County council piloting new home testing strategy with Public Health England

Johnny JenkinsEssexLeave a Comment

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Essex County Council, in partnership with Public Health England (PHE), is piloting a new approach to minimise deaths due to COVID-19 in care homes in the county.

Care homes are especially vulnerable to infection due to the frailty of residents and social distancing struggles to be effective in a close-knit care home-setting.

Figures issued this week from Care Quality Commission (CQC) has been confirmed that up to and including 27thApril 2020, 263 deaths due to COVID-19 have occurred in care homes in Essex, Southend and Thurrock.

To combat these rising figures, Essex County Council and PHE are piloting a new approach to care home infection across the county.

Cllr John Spence, Essex County Council’s Cabinet Member for Adult Social Care and Health, said: 

“Our policy is to intervene early to prevent outbreaks but, where they occur, contain them at the earliest opportunity. Protecting the NHS was obviously the first priority during the first phase of the outbreak, but now the focus needs to shift to prevent the spread of infection in care homes.

“Our Adult Social Care and Public Health teams have worked at pace to come up with a new approach to combat this issue which is now being piloted. It is one of the first approaches of its kind in the country and goes further than the existing guidance because we will act at the point when a single case is identified.”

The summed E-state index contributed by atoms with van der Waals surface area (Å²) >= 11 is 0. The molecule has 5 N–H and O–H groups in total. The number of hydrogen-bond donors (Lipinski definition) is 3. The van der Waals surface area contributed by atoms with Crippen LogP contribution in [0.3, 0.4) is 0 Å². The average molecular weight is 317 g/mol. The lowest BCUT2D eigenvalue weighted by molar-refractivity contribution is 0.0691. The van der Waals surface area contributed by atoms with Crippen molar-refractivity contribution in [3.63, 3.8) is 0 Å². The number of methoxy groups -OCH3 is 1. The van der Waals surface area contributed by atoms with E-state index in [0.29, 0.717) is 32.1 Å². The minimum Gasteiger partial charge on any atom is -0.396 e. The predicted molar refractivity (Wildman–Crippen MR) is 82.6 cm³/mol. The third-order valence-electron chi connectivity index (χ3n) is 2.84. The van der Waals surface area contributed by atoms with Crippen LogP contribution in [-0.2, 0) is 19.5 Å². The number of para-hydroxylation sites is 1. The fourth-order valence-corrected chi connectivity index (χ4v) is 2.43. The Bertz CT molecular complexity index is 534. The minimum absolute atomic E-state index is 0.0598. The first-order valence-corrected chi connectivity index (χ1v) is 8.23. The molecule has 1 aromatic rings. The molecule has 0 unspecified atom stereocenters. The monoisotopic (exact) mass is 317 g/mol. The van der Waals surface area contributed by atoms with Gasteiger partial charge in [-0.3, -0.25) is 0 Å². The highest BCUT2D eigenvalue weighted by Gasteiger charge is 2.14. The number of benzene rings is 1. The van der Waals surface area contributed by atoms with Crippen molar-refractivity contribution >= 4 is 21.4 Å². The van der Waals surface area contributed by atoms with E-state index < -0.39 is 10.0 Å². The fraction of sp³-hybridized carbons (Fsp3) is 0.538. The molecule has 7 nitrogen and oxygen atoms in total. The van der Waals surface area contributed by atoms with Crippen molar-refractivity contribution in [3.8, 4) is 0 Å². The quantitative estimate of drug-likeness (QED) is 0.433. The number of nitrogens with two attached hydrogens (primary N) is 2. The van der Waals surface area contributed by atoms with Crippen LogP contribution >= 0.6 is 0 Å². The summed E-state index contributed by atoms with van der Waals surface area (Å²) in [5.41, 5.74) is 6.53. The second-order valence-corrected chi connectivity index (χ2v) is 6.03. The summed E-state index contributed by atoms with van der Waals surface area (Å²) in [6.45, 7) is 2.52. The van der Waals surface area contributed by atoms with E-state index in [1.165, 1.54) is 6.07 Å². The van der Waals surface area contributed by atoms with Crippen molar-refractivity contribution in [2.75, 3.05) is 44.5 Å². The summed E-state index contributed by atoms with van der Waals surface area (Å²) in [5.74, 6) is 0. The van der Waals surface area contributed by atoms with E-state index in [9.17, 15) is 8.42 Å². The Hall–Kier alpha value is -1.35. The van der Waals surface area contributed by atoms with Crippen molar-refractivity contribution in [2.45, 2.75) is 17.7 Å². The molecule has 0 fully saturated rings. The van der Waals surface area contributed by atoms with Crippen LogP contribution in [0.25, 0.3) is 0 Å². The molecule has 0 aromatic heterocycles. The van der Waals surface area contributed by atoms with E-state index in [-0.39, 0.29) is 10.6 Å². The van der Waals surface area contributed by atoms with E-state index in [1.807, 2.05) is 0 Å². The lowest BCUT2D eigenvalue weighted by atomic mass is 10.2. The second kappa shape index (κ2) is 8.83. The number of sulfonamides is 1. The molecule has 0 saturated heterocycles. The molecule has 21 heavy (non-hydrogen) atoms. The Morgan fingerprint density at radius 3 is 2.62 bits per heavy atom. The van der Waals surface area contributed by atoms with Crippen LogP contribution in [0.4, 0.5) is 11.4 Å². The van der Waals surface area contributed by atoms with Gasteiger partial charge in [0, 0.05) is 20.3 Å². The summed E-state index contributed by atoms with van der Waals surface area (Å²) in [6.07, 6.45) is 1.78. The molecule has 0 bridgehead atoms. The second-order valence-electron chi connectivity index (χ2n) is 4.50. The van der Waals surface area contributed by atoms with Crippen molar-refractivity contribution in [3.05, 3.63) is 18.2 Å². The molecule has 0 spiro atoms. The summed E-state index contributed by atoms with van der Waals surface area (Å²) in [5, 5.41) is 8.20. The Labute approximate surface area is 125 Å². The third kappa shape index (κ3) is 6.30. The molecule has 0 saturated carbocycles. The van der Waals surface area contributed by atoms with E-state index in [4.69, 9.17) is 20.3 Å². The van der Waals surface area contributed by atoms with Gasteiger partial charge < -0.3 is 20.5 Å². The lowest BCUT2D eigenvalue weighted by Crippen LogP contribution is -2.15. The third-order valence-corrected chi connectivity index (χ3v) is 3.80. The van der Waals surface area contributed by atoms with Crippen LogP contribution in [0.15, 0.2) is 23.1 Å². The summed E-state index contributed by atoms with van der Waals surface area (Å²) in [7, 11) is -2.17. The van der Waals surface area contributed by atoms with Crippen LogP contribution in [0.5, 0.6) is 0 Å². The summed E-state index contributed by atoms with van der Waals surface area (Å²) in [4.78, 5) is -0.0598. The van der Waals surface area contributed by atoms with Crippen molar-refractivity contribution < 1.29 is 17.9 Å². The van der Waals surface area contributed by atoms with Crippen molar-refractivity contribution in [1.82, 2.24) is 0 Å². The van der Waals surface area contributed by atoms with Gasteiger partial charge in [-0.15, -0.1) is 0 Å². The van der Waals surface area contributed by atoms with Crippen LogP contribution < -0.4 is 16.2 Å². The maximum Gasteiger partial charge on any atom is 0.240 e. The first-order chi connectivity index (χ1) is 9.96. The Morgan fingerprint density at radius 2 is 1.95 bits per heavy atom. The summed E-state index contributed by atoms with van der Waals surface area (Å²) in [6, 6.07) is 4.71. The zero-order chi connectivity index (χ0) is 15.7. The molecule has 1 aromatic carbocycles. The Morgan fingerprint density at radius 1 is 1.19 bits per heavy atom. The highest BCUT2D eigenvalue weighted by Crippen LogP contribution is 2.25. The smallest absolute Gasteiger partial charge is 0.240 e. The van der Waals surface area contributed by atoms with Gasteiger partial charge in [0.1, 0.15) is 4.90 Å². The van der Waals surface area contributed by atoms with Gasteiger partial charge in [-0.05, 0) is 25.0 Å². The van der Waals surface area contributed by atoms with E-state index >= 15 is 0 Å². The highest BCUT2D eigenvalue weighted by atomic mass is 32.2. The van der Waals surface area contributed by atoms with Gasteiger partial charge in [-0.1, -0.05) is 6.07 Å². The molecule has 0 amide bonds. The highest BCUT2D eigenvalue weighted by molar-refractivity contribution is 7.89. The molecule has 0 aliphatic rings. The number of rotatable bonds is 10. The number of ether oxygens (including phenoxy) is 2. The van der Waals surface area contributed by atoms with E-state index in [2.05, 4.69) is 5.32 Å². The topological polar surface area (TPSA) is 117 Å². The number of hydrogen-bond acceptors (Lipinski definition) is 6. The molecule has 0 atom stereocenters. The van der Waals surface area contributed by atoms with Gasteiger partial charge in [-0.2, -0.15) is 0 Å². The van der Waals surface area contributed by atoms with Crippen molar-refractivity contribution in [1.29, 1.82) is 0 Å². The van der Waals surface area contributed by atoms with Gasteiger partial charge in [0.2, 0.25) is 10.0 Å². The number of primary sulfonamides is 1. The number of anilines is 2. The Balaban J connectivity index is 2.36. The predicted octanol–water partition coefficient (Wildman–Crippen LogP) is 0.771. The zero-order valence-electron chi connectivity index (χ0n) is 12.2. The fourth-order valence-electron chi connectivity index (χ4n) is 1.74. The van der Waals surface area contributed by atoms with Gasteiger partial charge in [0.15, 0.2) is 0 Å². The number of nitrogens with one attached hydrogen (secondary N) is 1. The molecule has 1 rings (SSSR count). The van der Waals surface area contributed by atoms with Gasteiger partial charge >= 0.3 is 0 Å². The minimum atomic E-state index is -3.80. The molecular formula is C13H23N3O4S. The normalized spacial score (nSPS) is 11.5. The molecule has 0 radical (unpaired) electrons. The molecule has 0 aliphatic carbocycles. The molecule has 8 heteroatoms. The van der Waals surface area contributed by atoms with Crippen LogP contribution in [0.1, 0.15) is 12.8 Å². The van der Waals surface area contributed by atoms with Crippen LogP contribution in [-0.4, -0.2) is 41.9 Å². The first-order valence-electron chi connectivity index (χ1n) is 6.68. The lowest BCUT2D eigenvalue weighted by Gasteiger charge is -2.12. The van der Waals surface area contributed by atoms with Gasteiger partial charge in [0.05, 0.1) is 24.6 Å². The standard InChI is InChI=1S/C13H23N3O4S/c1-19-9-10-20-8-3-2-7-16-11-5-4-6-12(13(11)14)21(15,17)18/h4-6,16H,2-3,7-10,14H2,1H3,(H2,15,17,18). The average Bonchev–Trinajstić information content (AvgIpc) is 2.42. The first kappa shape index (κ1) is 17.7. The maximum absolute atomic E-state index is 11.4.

Dr Mike Gogarty, Essex County Council Director of Wellbeing, Public Health and Communities, said the new approach was based on early testing, swift intervention and support for homes. 

Dr Gogarty said:

“We are taking this action because infection is often established in care homes before we have been able to intervene. Now, we will act at the earliest point when a single infection is identified and at this point we will test every resident and worker in the home to establish how far the virus has spread.

“We are proposing to phase in new processes for testing and infection control and although this will take time to embed, we believe it is the right approach.”

The pilot approach involves:

  • Any home with one suspected case should contact ECC and PHE within 24 hours. ECC will arrange infection control support from NHS infection control teams. 
  • All staff and residents in the identified home will then be tested. This is because in a study elsewhere the numbers with no symptoms and positive tests was substantial.
  • Homes will be able to contact a rapid response team at Essex County Council, or Public Health England’s response cell.

For homes with no cases, the new approach under discussion is to regularly test staff and residents. Essex County Council is now developing a strategy to shield homes with no cases, and shielding will need to go on for some months.

For homes with established outbreaks Essex County Council will work with the homes to establish best infection control practice advised by PHE and NHS infection control teams.

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